The Importance Of The Bill Of Rights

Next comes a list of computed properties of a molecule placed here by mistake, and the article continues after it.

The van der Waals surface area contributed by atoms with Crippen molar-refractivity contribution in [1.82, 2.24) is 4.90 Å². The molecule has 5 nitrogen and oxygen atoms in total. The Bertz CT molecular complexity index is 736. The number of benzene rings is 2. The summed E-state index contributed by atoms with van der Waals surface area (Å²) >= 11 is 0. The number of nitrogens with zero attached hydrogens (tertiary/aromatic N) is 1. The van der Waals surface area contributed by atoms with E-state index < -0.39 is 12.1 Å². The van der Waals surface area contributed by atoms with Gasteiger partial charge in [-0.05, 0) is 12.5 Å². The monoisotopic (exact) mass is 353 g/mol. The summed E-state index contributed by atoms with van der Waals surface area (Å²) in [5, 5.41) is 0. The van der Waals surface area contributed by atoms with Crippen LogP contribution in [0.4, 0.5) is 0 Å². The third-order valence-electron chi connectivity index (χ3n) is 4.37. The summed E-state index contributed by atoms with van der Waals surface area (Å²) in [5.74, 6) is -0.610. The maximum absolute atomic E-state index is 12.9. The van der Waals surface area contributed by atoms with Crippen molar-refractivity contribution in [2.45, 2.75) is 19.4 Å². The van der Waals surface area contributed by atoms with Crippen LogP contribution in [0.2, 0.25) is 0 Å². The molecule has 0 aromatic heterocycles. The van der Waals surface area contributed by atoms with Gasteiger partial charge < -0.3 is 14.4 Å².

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During the construction of the US constitution, many founding fathers debated on what rights citizens should have what rights should be the most important. James Madison introduced eight rights citizens are entitled to, and from that came he final 10 amendments to the Bill of rights. It wasn’t easy getting to the final Bill of Rights as there have been much debate and controversy on what they mean. Using Madison’s 1789 speech as a pretext to the bill of rights, Congress made right decisions and wrong decision particularly in areas of ensuring rights of the minority, making clear the use of arms and clarifying how government is for the people. Firstly, what the current Bill of Rights fails to do is protect the minority from the majority’s overwhelming representation and power. James Madison clearly states in his speech when regarding minorities that “The exceptions here or elsewhere in the constitution, made in favor of particular rights, shall not be so construed as to diminish the just importance of other rights retained by the people, or as to enlarge the powers delegated by the constitution; but either as actual limitations of such powers, or as inserted merely for greater caution” (Madison, 456). What Madison means is when giving people rights, congress cannot infringe on other people’s rights as a result. For example, Plessy V. Ferguson, the infamous court that legalized separation but equal treatment between blacks and whites infringed on African American’s
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